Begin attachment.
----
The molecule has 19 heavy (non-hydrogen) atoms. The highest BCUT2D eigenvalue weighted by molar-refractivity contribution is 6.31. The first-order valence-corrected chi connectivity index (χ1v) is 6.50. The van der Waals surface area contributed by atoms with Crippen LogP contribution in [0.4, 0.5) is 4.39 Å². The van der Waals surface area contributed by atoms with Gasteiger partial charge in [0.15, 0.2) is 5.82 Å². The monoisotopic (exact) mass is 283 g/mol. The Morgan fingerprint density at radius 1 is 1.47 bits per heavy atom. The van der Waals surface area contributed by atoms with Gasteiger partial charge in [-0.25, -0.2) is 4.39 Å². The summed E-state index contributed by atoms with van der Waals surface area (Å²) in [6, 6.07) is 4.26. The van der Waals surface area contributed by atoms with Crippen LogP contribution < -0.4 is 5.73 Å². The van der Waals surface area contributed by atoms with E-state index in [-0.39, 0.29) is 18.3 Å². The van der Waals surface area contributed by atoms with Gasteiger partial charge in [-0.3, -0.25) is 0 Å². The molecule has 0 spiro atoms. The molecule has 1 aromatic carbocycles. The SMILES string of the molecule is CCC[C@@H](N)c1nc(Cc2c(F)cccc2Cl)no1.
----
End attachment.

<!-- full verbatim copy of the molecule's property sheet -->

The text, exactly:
The molecule has 19 heavy (non-hydrogen) atoms. The highest BCUT2D eigenvalue weighted by molar-refractivity contribution is 6.31. The first-order valence-corrected chi connectivity index (χ1v) is 6.50. The van der Waals surface area contributed by atoms with Crippen LogP contribution in [0.4, 0.5) is 4.39 Å². The van der Waals surface area contributed by atoms with Gasteiger partial charge in [0.15, 0.2) is 5.82 Å². The monoisotopic (exact) mass is 283 g/mol. The Morgan fingerprint density at radius 1 is 1.47 bits per heavy atom. The van der Waals surface area contributed by atoms with Gasteiger partial charge in [-0.25, -0.2) is 4.39 Å². The summed E-state index contributed by atoms with van der Waals surface area (Å²) in [6, 6.07) is 4.26. The van der Waals surface area contributed by atoms with Crippen LogP contribution < -0.4 is 5.73 Å². The van der Waals surface area contributed by atoms with E-state index in [-0.39, 0.29) is 18.3 Å². The van der Waals surface area contributed by atoms with Gasteiger partial charge in [-0.3, -0.25) is 0 Å². The molecule has 0 spiro atoms. The molecule has 1 aromatic carbocycles. The SMILES string of the molecule is CCC[C@@H](N)c1nc(Cc2c(F)cccc2Cl)no1.